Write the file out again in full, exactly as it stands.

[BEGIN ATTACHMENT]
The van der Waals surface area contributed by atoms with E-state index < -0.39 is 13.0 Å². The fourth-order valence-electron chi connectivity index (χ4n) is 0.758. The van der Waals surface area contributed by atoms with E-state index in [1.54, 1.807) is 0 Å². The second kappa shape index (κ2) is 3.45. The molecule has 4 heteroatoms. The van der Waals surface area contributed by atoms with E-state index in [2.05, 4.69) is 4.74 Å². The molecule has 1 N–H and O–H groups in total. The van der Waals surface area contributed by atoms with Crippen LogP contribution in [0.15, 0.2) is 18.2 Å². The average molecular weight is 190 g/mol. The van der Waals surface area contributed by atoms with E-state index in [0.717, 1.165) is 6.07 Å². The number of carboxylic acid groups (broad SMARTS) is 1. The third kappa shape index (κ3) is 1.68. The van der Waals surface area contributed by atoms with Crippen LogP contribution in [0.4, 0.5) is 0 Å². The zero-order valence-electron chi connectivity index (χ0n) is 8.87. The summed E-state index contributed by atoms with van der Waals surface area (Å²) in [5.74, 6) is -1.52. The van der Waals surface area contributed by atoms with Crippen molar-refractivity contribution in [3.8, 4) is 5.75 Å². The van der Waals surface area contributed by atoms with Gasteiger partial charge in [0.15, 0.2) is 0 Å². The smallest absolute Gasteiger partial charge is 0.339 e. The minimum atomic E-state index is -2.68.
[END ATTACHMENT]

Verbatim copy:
The van der Waals surface area contributed by atoms with E-state index < -0.39 is 13.0 Å². The fourth-order valence-electron chi connectivity index (χ4n) is 0.758. The van der Waals surface area contributed by atoms with E-state index in [1.54, 1.807) is 0 Å². The second kappa shape index (κ2) is 3.45. The molecule has 4 heteroatoms. The van der Waals surface area contributed by atoms with E-state index in [2.05, 4.69) is 4.74 Å². The molecule has 1 N–H and O–H groups in total. The van der Waals surface area contributed by atoms with Crippen LogP contribution in [0.15, 0.2) is 18.2 Å². The average molecular weight is 190 g/mol. The van der Waals surface area contributed by atoms with E-state index in [0.717, 1.165) is 6.07 Å². The number of carboxylic acid groups (broad SMARTS) is 1. The third kappa shape index (κ3) is 1.68. The van der Waals surface area contributed by atoms with Crippen LogP contribution in [0.4, 0.5) is 0 Å². The zero-order valence-electron chi connectivity index (χ0n) is 8.87. The summed E-state index contributed by atoms with van der Waals surface area (Å²) in [5.74, 6) is -1.52. The van der Waals surface area contributed by atoms with Crippen molar-refractivity contribution in [3.8, 4) is 5.75 Å². The van der Waals surface area contributed by atoms with Gasteiger partial charge in [0.15, 0.2) is 0 Å². The smallest absolute Gasteiger partial charge is 0.339 e. The minimum atomic E-state index is -2.68.